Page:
Episode 321 of the award-winning EDGE of the Web podcast features the latest digital marketing news covered by Site Strategics CEO Erin Sparks and Creative Studio Producer Jacob Mann along with special guest Kirk Williams of ZATO Marketing. Here’s the news roundup:
Google Ads Editor v1.1 and Keyword Planner Adds Most Relevant Keywords
From Barry Schwartz on Search Engine Roundtable we learn about Google Ads Editor v1.1 and Keyword Planner Adds Most Relevant Keywords. “The Google Ads team released upgrades to both the Google Ads Editor and Keyword Planner tool. Google Ads Editor is now at version 1.1 and added a bunch of new features. The Keyword Planner tool now can show the most relevant keyword ideas right in the tool.”
- Erin Sparks: Kirk, do you use these tools regularly?
- Kirk Williams: Yes. We use Editor all the time, and Keyword Planner when working on new builds. I’m always delighted whenever Google or Bing releases and Editor update because it means they’ve not decided to kill it off yet. I keep thinking this might be coming, eventually.
- Erin Sparks: Agreed, it’s one of the few tools outside of the SAS browser box they have. And it’s always been very useful to have that software right on the desktop. It’s honestly one of the best ad editor engines when you compare ad management to a number of different platforms.
- Kirk Williams: Yes. If people listening don’t use it, you’ve got to check it out. You’ve got to download it. Because the stuff that you can do in bulk will save you so much time in Editor. It’s done a good job with it. And the features they’ve dropped or deprecated are ones my team and I haven’t been using much lately.
Google Publishes Core Algorithm Update Guidance
According to Roger Montti on Search Engine Journal, Google Publishes Core Algorithm Update Guidance. “Google has published official guidance on Core Updates that goes beyond anything published before. The guidance covers four areas of content and recommends becoming acquainted with Google’s Quality Raters Guidelines to learn how to judge your own content. The guidance additionally mentioned that updates could affect Google Discover.”
- Erin Sparks: Now this is a precedent-setting thing. Google has stayed behind the webmaster guidelines for the longest time. And they also have the continued Google Web Masters Forum. But this guideline is fantastic. They’re actually jumping into it and really contributing into understanding how to navigate the Quality Raters Guidelines.
- Kirk Williams: I’m primarily PPC, so I think that it’s pretty cool and I don’t think I have much more to add beyond that.
- Erin Sparks: Are you seeing a growth in Google’s commitment to communication with the different practitioners of their platforms?
- Kirk Williams: I do keep up with some of the SEO news and developments, and I think it does seem like Google is doing better about communicating what it’s doing and why to SEO people. But it feels like the exact opposite with PPC. It feels like Google’s PPC people have pulled back from communication and conferences and so forth. I’m not complaining about it, just noting it.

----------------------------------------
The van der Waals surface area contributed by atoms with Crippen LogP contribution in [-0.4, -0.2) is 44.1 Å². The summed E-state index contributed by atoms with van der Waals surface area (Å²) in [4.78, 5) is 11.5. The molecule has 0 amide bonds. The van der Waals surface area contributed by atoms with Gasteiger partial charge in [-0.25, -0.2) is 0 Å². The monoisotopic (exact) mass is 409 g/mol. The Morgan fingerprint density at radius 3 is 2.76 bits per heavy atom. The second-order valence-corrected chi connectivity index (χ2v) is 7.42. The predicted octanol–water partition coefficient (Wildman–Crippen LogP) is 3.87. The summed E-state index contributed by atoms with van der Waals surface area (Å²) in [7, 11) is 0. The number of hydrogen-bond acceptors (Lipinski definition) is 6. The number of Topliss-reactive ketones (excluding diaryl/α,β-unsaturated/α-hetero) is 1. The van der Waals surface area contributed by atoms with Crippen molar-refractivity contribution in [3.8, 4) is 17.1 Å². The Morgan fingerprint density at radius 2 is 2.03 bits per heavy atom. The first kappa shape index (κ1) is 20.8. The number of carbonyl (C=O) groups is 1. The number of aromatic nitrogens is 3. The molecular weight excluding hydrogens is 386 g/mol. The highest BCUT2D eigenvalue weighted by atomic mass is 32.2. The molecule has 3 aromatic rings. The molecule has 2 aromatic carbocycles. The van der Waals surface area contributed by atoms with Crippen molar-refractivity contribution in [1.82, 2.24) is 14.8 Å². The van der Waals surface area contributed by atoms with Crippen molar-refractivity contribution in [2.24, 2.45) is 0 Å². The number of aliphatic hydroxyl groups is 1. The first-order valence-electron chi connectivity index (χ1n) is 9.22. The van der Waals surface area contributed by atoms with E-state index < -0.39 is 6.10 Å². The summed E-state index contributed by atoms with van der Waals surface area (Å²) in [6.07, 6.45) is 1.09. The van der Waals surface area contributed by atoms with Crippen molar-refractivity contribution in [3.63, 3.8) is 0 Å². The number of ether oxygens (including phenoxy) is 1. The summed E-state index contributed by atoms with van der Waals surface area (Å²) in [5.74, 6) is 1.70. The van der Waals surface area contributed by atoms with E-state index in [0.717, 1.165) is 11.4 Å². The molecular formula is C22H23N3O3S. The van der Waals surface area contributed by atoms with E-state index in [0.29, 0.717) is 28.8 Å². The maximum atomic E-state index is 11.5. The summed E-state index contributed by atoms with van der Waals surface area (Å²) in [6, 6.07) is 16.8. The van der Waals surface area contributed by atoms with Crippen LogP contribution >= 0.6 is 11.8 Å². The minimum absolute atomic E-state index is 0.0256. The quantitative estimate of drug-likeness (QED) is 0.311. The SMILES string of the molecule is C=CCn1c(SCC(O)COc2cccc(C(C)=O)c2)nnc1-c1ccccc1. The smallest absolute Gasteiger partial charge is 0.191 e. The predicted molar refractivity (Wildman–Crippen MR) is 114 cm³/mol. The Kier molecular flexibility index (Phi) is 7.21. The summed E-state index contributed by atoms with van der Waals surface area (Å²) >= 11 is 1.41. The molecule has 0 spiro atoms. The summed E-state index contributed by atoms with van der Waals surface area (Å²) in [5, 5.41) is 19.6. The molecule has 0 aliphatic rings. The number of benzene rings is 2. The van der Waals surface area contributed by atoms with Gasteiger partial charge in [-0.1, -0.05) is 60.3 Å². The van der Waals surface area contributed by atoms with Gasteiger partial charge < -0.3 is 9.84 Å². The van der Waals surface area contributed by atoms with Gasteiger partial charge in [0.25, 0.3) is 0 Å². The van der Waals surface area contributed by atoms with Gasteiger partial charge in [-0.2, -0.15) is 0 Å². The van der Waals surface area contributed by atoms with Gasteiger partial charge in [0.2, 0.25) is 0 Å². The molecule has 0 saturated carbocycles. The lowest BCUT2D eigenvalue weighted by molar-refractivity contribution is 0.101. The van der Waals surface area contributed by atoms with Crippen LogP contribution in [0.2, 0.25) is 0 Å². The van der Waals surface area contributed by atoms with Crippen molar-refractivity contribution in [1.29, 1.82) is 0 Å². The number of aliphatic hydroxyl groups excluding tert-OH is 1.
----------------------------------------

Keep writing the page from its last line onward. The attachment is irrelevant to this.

- Erin Sparks: It does seem strange, especially when you consider how much money we send their way on behalf of clients.
Google launches a new algorithm to better understand useful and timely information
On Search Engine Land, Barry Schwartz reports Google launches new algorithm to better understand useful and timely information. From Google: “As part of our ongoing efforts to make Search work better for you, a new algorithm update improves our systems’ understanding of what information remains useful over time and what becomes out-of-date more quickly. This is particularly helpful for featured snippets, a feature in Search that highlights pages that our systems determine are most likely to have the information you’re looking for. For queries where fresh information is important, our systems will try to find the most useful and up-to-date featured snippets.”
- Erin Sparks: This is another example of Google doing better at communication with SEO people about what they’re doing and what they’re trying to fix.
- Kirk Williams: I like this kind of thing more from a user perspective than a digital marketer. I like to hear about this because to me, “fresh” and “quality” obviously is a big deal for SERPs. And I don’t mind having a lot of stuff right there on the SERP, which I know a lot of people don’t like because it feels like too much control by Google of what you get to see. But if it’s accurate and good and meets user needs, who cares? Like, if I search to find the temperature right now in Arizona, I don’t want to have to click through a result and go to another page for the answer. Just show it to me right there on the SERP and be done with, right?
- Erin Sparks: And it will certainly keep you on your toes, too, right? If you get into one of those lucky zero positions, you’re not going to stay there long if you’re not keeping things fresh and pumping out new relevant quality content. And for simple things like the temperature, it does make total sense. But when the content needed gets a little more complex, what kind of biases on the part of Google come into play for what gets shown? That’s where it gets trickier and makes people nervous.
Connect with Kirk Williams of ZATO Marketing
Twitter: @PPCKirk (https://twitter.com/PPCKirk)
Facebook: @PPCKirk (https://www.facebook.com/PPCKirk/)
Instagram: @ppckirk (https://www.instagram.com/ppckirk/)
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